Program Schedule

Effect of Cytomegalovirus Infection on Breastfeeding Transmission of HIV and on the Health of Infants Born to HIV-infected Mothers

Session: Poster Abstract Session: Pediatric - Viral Studies
Friday, October 10, 2014
Room: The Pennsylvania Convention Center: IDExpo Hall BC

Cytomegalovirus (CMV) infection can be acquired in utero or postnatally through horizontal transmission and breastfeeding. The effect of postnatal CMV infection on postnatal HIV transmission is unknown.


The Breastfeeding, Antiretrovirals and Nutrition (BAN) study conducted in Lilongwe, Malawi, randomized 2369 mother-infant pairs to 3 antiretroviral (ARV) prophylaxis arms: mother (triple regimen), infant (nevirapine), or neither, for up to 28 weeks of breastfeeding, followed by weaning. We evaluated CMV infection by performing PCR on stored plasma and peripheral blood mononuclear cells at 24 weeks of age in 492 infants with available specimens. Infants testing CMV-positive at 24 weeks were also tested at birth to approximate the congenital CMV infection rate, while those CMV negative at 24 weeks were tested again at 48 weeks. Study arms were compared and a Cox proportional-hazards model was used to determine if CMV infection was associated with infant morbidity, mortality, or postnatal HIV acquisition.


At 24 weeks of age, CMV infection was detected in 345/492 infants (70.1%); the median plasma CMV viral load was 176.4 copies/ml. Of those CMV-positive at 24 weeks, 8 were also positive at birth, for an estimated congenital CMV infection rate of 2.3%. Of those CMV-negative at 24 weeks, 28.1% were CMV-positive at 48 weeks of age, for an estimated rate of CMV infection of 78.5% at 48 weeks. Among infants HIV-infected perinatally, congenital CMV infection rate was 10%. Plasma CMV viral load was significantly higher in HIV-infected, compared with uninfected, infants (median 1,258.6 vs. 174.2 copies/ml; p=0.045). CMV infection at 24 weeks was associated with subsequent acquisition of HIV infection through breastfeeding (HR = 4.52; p=0.15), infant mortality (HR = 4.05; p=0.18), and with HIV infection or death between 24-48 weeks of age (HR=4.27; p=0.05). There was no difference in CMV infection rates by ARV study arm.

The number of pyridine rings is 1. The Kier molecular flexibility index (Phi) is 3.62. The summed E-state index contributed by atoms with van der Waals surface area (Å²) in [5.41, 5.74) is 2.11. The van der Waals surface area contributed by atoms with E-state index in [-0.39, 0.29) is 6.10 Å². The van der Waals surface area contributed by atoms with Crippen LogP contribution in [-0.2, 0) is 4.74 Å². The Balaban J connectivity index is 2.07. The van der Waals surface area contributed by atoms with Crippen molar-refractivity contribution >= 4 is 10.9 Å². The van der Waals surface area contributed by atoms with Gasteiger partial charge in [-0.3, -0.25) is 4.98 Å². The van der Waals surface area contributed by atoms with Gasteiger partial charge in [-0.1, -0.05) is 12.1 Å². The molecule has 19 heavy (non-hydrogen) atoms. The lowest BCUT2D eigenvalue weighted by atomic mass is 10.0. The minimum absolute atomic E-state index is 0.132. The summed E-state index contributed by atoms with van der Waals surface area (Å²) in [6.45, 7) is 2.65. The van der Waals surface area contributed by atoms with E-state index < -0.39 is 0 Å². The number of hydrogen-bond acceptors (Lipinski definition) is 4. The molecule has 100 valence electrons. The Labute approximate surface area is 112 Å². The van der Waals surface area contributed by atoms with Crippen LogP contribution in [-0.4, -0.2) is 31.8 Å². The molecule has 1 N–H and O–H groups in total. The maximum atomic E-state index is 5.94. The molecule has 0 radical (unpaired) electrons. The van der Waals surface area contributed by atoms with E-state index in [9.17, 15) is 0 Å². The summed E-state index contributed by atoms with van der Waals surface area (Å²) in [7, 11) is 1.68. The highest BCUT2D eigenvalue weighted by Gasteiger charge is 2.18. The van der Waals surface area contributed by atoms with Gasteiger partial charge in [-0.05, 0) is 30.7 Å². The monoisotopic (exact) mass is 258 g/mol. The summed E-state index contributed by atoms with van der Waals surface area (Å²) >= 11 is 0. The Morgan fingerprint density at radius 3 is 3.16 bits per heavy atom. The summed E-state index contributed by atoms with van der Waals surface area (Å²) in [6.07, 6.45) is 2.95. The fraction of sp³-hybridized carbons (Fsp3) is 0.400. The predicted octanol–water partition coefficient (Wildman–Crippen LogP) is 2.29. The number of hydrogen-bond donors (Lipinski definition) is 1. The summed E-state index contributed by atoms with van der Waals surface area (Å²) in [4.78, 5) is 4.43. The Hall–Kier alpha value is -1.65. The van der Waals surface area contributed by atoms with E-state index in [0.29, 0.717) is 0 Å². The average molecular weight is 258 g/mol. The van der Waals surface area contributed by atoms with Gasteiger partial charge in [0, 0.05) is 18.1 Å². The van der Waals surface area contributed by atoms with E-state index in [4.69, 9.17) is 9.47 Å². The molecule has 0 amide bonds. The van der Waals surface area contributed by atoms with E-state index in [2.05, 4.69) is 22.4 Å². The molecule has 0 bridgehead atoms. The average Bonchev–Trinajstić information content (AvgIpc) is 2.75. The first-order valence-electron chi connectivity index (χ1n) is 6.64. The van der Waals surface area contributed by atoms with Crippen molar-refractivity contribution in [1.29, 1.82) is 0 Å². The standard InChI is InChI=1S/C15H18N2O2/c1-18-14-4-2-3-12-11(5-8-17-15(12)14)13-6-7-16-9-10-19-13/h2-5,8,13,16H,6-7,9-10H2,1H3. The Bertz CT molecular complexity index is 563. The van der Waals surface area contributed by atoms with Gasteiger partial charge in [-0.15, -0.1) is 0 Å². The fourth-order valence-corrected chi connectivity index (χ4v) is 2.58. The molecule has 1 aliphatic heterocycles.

Most breastfed infants of HIV-infected mothers in this resource-limited setting are infected with CMV by 24 weeks of age. The estimated rate of congenital CMV infection is higher than that reported for infants in other settings, and even higher for infants HIV-infected at birth. Early CMV infection may be a risk factor for HIV infection through breastfeeding and for infant mortality.

Tiffany Chang1, Jeffrey Wiener2, Sheila Dollard, PhD2, Minal Amin2, Sascha Ellington2, Dumbani Kayira3, Gerald Tegha, BS4, Denise Jamieson, MD, MPH2, Charles Van Der Horst, MD5 and Athena Kourtis, MD, PhD, MPH2, (1)Emory University School of Medicine, Atlanta, GA, (2)Centers for Disease Control and Prevention, Atlanta, GA, (3)UNC Project Malawi, Lilongwe, Malawi, (4)UNC Project, Lilongwe, Malawi, (5)Medicine, University of North Carolina at Chapel Hill, Chapel Hill, NC


T. Chang, None

J. Wiener, None

S. Dollard, None

M. Amin, None

S. Ellington, None

D. Kayira, None

G. Tegha, None

D. Jamieson, None

C. Van Der Horst, None

A. Kourtis, None

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